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Published on: June 28, 2020, 10:42 p.m.
The coloured zebra prances on
  • Hemant Jalan moved out of generic cement paints into specialised paints

By Sekhar Seshan. Consulting Editor, Business India

Zebras, as Kiran Khalap, MD and co-founder of brand consultancy Chlorophyll points out, have a very high digestion capacity. “You will never see a thin zebra, as I learned when I was in Tanzania.” Ergo the zebra’s head for his client Indigo Paints – and, because paints mean colours, it had to be a coloured zebra.

Hemant Jalan, founder and managing director of the Pune-headquartered Indigo Paints, says he started the business ‘as a joke’ in Jharkhand two decades ago after visiting a cement paint manufacturer. “I went to the market and assured potential customers that we would give them a bill including taxes. This was something unheard of in this business, so people laughed at me,” he recalls. “But it became our USP!”

Jalan soon realised, however, that Jharkhand was the wrong location for a cement paint plant, as the major raw materials came from Jodhpur. He put a small advertisement in a local newspaper there for a closed small unit on rent. He got one and started manufacturing there.

The company was doing reasonably okay, so he decided to add products like distemper, primer, and emulsion, and took over two units in south India: Kochi in Kerala and Pudukkottai in Tamil Nadu. “I had no coherent strategy or vision: I had to fight for survival,” he says. Volumes continued to grow under its four brand names for its four different products, but not fast enough for Jalan’s taste – so he decided to go to a brand consultant.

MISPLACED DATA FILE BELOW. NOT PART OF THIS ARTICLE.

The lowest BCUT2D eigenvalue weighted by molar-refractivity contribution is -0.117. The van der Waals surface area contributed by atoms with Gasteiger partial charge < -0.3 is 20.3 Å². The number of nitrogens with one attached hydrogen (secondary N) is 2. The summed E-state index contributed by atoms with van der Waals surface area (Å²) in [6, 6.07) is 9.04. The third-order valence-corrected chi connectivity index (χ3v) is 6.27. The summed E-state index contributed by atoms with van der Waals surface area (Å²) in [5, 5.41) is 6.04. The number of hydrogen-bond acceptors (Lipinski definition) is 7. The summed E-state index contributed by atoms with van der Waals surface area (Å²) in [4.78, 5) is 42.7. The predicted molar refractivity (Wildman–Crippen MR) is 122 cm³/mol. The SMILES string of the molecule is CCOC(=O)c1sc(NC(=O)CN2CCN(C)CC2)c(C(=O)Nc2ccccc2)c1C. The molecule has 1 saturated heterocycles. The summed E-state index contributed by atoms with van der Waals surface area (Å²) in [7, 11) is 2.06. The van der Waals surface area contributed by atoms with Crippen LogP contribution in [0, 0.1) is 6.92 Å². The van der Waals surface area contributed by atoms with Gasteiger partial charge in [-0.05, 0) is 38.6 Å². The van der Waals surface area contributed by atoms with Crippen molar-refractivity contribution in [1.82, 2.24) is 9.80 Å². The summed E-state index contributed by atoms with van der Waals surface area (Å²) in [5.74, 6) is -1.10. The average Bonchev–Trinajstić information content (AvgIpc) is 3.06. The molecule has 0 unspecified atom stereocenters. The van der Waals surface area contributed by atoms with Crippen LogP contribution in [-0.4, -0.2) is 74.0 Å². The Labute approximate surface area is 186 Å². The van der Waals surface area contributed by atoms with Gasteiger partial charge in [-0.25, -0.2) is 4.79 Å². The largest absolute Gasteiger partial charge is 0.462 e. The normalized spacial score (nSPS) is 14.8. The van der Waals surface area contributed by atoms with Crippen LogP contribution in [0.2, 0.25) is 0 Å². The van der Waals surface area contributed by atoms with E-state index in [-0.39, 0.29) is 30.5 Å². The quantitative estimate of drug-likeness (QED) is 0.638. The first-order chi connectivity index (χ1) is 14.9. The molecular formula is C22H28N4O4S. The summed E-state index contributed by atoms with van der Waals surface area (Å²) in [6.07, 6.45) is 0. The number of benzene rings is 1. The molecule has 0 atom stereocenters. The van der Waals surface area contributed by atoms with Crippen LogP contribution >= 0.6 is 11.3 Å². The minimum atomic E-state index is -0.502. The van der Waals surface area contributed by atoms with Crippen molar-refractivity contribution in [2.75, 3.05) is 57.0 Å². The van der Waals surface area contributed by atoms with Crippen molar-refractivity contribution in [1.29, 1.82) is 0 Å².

• The campaign included painting police chowkies, the boundary walls of the Yerawada Central Jail and Pune Railway Station

Chlorophyll ‘collapsed’ the four brands into one. Khalap also advised Jalan to stay away from generic emulsions and create niche products like a metallic finish for walls and special coats for floors and ceilings. This would take Indigo out of the cluttered space for emulsions and make its ads stand out, even with a limited budget. For instance, nobody had ever advertised primer earlier.

Popular packaging

With different price points for the silver, gold and platinum varieties under a monolithic brand which, he says, stand for what the product stands for, the coloured zebra started living up to its tag line, ‘Surprising Solutions’. “If it’s not surprising, let’s not do it!” the agency advised its client. The packaging became so popular that dealers everywhere wanted at least the can if not a dealership, he grins.

Selecting cricket legend M.S. Dhoni as Indigo’s brand ambassador was another good move: a series of tv commercials with him patting a zebra with coloured stripes stays in public memory. With Dhoni skippering csk in the IPL, that city showed four-digit growth, Khalap says – “from a very low base, of course!” Sales of bright ceiling paint in Kerala grew a whopping 99 per cent in 2014-15.

The campaign included painting police chowkies, the boundary walls of the Yerawada Central Jail and Pune Railway Station. “We don’t believe in logos, we create identities!” Khalap adds.

As the new factories came under the Indigo fold, the first product, cement paint, continued to be manufactured only at the parent plant in Jodhpur. Says Pavan Sharma, general manager – technical, who is a 17-year veteran in his first job: “Kochi has only water-based liquid paints, mainly for the Karnataka, Kerala, Tamil Nadu and Andhra Pradesh-Telangana markets; Pudukottai makes all the solvent-based enamels and wood coatings.”

The coloured zebra continued to gallop, taking the brand from Rs50 crore in 2011, when Chlorophyll took it on, to Rs600 crore in 2018-19. Against the target of Rs850 crore for the following year, however, it rose to only Rs688 crore. Explains Jalan: “Half of our sales in March, which is usually our heaviest month, was lost due to the lockdown.” He has projected a turnover of Rs2,000 crore in four years – a target he says is unaffected by the Covid pandemic – though his plan for an ipo “will probably get delayed by six months”.

“All our plants are open since end-April, after the first lockdown. So far the recovery is fine, but we need more time to assess the real impact,” he admits. Indigo Paints has, however, issued increment letters to all its employees as a measure to help them during the crisis and to build the confidence that they can continue to ride on the coloured zebra.

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